Severe weather has wreaked havoc in towns across the UK in the past few years, with flooding causing extensive devastation to thousands of properties.
Heavy rain, flash floods, and inadequate defences have caused untold misery to many, with those living in semi-rural, at-risk areas being cut off for weeks.
And while the nation extended its sympathy, a few Airth residents were also thinking, “that could happen to us”.
The realisation was one of the many triggers that resulted in the area developing Falkirk’s first community resilience plan.
The project puts an area’s own residents on the front line, acting as the first line of defence against a whole host of emergencies.
Community Resilience is backed by the Scottish and local governments, encouraging people to think about scenarios that may affect them and take steps that could help in a crisis.
The scheme also wants to harness the power of people, using their skills and resources ranging from everything from being a good snow shoveller to someone who owns a handy 4x4.
Airth and District is driving the initiative forward, holding an official launch last Sunday alongside members of the emergency services.
Bob Smith, a local resident and one of original members of the resilience team said: “Flooding is certainly an issue for us.
“We live in a semi-rural area with lots of outlying areas which have in the past been cut off due to flooding or heavy snow.
“Luckily it’s never lasted too long, but the weather is becoming more and more severe, and we thought it would be an idea to make everyone more aware of what can happen and be prepared.
“We are on a flood plain: we are dependent on tidal protection supplied by the banks but they can and have burst in the past.
“The plan is to be prepared and do what we can, until at least the emergency services can come and sort us out.”
But Airth’s ambition to be first responders has taken time.
Several years have passed between the initial discussions and last Sunday’s launch and it’s still at an early stage.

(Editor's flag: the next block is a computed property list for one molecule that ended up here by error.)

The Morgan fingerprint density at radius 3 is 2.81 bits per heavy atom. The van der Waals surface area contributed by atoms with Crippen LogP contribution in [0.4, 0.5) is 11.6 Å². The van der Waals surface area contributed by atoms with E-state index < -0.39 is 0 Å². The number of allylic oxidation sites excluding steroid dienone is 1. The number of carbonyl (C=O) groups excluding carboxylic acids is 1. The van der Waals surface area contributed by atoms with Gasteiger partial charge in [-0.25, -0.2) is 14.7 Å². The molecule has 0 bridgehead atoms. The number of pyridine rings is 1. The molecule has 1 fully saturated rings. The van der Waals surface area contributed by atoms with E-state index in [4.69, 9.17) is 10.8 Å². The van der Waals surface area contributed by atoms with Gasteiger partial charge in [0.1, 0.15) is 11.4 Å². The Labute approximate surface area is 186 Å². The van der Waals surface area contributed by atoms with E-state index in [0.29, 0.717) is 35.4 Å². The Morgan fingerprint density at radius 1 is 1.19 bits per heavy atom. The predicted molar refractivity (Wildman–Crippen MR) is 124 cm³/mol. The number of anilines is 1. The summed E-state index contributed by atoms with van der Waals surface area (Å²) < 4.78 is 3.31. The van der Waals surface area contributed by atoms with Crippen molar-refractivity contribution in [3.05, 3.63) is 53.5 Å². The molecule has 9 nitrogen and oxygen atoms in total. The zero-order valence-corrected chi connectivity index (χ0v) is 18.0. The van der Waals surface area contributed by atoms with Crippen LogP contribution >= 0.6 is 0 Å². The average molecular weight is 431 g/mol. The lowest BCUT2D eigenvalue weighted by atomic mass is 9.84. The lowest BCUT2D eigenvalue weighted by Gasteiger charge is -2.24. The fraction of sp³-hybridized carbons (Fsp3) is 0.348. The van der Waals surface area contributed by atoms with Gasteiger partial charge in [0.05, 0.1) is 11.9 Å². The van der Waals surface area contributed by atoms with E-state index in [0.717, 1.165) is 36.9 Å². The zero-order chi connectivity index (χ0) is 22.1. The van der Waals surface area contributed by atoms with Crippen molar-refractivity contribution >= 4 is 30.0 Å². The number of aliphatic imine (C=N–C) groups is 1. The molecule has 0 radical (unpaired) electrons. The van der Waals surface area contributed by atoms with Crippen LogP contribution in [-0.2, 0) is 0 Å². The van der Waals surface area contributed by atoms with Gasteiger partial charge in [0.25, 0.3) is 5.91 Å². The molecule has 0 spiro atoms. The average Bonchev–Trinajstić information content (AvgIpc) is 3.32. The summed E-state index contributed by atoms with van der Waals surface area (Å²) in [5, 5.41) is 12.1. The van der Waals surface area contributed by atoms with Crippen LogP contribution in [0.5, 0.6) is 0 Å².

Bob said: “The official launch was really to raise awareness and try to sign more people up.
“It’s very useful to know who is going to be able to help and what skills they have, for example to know where the first aiders live.
“People may think the only skill they have is to be able to clear a path of snow, but that’s something worthwhile.
“So from here we hope to go on and recruit more people, having a presence in each area.
“We want to hear from people who think they will need help in a crisis, and also we want to hear from people who think they may be able to help.”
“We’re really keen to spread the net.”
Those already involved have been working with each other and with Falkirk Council’s emergency planning team.
With the help of the local authority, an information leaflet was produced and 970 of them were delivered in the area.
The flyer contains not only contact details of local co-ordinators in place in Airth, Letham, Dunmore, South Alloa and Bothkennar but a brief questionnaire asking residents what they are willing to do.
Malcolm Wilson, from the council’s emergency team, congratulated Airth residents for coming so far, but called for others to get on board.
He said: “People in other areas have certainly talked about it, but the group in Airth has come the furthest with it and we now have a community resilience emergency plan.
“Over the years, we’ve all seen the flooding that’s happened in the Borders, up North and in Cumbria, and this is all about focussing on what the individual citizen can do to complement the emergency services.
“The fact is that in some cases during heavy snow or flooding, the emergency services are stretched and won’t always be able to get to you, so it’s about thinking what you can do to help yourself, your family and members of your community.
“It’s not about residents becoming firemen or council workers, it’s about being prepared and taking sensible precautions.
“Every community has its carpenters, drivers, builders, and IT experts and these are the kind of skills that bring massive benefits.
“And of course, every community has people who are less able to help themselves, so knowing where they are really helps.
“Airth does have a plan, but the plan won’t work without people so I’d encourage anyone to come froward.”
Bob added: “Now we have come this far, we’re determined to keep things rolling, and hopefully in the process we will build a stronger community.”
To register for Airth and District Community Resilience, call Bob on 01324 831538.